Does Widening Highways Ease Traffic Congestion?

by | Feb 20, 2024 | Culture, Spring 2024, The Big Question

It’s an age-old conversation starter: “How was traffic?” In California, and almost everywhere there is a big population, the answer is often, “terrible.”

According to an annual report by INRIX, a transportation analytics company, a typical driver in the United States lost 51 hours in traffic in 2022, up from 36 hours the previous year. In California, Los Angeles and San Francisco have the worst traffic, with drivers losing 95 and 97 hours, respectively.

“The U.S. is pretty car-oriented. I think there are a lot of people who would be happy to drive less if it was possible, but it’s just not possible for most of us,” said Susan Handy, professor of environmental science and policy at UC Davis, who offers new ideas for the well-documented problem in her recent book, Shifting Gears: Toward a New Way of Thinking about Transportation (The MIT Press, 2023).

For years, people have, erroneously, assumed that adding lanes to a highway will solve the congestion problem. In fact, the ideal solution would not only address the flow of movement, but also equity, safety and the environment.

The problem

The traffic conundrum is illustrative of the basic economic principle of supply and demand.

The law of supply and demand describes the economic relationship between the price of a product, its availability and the buyers’ demand for it. In relation to traffic congestion, if you reduce the price of driving (usually time), drivers will consume more of it.

People start making adjustments pretty quickly, Handy said. If the cost goes down, research shows they are going to make car trips they wouldn’t have otherwise made.

“The classic example I use is going [across the I-80 causeway] from Davis to Sacramento on Friday night, which no one would ever do because the traffic is so bad,” Handy said. “But if the traffic weren’t so bad, some of us would drive to Sacramento and take advantage of the wonderful restaurants they have there. People may shift the routes they take, they may shift their mode because some might have been using transit and now they’ll get back in their cars.”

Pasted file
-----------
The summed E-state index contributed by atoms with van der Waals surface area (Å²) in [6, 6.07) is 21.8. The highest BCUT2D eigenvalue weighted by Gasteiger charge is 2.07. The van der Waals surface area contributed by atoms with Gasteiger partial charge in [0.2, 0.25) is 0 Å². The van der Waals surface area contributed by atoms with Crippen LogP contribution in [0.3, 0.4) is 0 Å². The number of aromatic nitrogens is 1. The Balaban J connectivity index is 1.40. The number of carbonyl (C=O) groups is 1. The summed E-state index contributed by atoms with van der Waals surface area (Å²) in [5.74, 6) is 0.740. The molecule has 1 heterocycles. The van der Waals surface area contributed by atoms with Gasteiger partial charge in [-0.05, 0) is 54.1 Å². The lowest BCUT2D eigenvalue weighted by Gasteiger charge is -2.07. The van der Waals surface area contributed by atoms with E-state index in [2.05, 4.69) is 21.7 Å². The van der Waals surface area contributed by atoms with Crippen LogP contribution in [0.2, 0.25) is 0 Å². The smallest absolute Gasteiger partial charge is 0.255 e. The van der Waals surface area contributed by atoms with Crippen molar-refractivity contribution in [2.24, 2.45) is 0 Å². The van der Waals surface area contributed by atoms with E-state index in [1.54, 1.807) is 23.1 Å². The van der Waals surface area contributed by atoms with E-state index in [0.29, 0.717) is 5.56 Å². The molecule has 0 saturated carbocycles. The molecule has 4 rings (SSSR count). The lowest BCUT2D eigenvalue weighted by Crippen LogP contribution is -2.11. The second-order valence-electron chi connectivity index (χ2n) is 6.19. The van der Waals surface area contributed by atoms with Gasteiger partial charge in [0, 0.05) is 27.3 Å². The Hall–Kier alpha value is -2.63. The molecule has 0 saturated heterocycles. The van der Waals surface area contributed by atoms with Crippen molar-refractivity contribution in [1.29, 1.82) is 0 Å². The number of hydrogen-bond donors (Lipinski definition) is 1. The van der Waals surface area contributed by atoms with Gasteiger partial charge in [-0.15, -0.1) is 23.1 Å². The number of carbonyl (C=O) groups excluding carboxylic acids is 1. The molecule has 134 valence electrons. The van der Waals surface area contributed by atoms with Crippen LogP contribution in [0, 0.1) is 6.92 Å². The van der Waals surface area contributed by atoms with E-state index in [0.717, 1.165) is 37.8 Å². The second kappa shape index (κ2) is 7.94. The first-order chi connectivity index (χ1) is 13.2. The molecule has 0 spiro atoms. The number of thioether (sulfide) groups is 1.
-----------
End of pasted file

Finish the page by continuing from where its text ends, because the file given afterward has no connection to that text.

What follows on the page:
Research proves that when roads are widened, drivers start to make more trips, make longer trips and choose the car more frequently — and the cycle of traffic continues. Handy said the effects include better access to farther locations, which leads to new developments and increased population — all leading to more drivers on the roads.

In fact, Handy’s research documents how a 10% increase in volume on the highway will, in the long run, lead to a 10% increase in the volume of driving. And then the traffic problem is back to where it started.

The alternatives

While alternatives depend on the goals of the area, Handy said, returning to the law of supply and demand means that the solution is to price the highway. Adding a toll to high-congestion roads would help ease traffic.

In the Davis area, officials continue to seek relief on congested highways. Caltrans has recently proposed what would be the Sacramento region’s first tollway on Interstate 80 from the Solano/Yolo county line, through Davis, across the causeway, to El Camino Road in Sacramento in both directions. A tolled express lane would be added in a $465 million construction project.

Handy said the proposal doesn’t go far enough.

By adding a lane to the existing highway, even with a tolled lane, the price of driving has been lowered for that road.

“Better than that would be to take an existing lane from what we’ve got and convert that to a toll lane,” Handy said. “And what I would like to see is: Let’s toll the whole thing.”

In addition to making driving less enticing by price, Handy said municipalities should consider other aspects of driving, including health, safety and equity. In her work, she has studied what California could gain from reducing car dependence.

She advocates for strategies such as implementing land-use policies that consider increased density and housing policies that foster a less car-dependent society. Investments in a transit system that includes walking and biking would allow for the positive benefits of physical activity over driving.

Handy and colleagues work with the California Air Resources Board to synthesize these strategies to help reduce driving. For Caltrans, they have done case studies of highways that were built years ago and analyzed what happened in California communities by them.

Handy highlights these issues in Shifting Gears, and the fact that old methods haven’t worked motivated her to write the book.

“We keep doing things the old way, and not solving any of our problems,” Handy said. “What we need to be doing is making it easier to not drive.”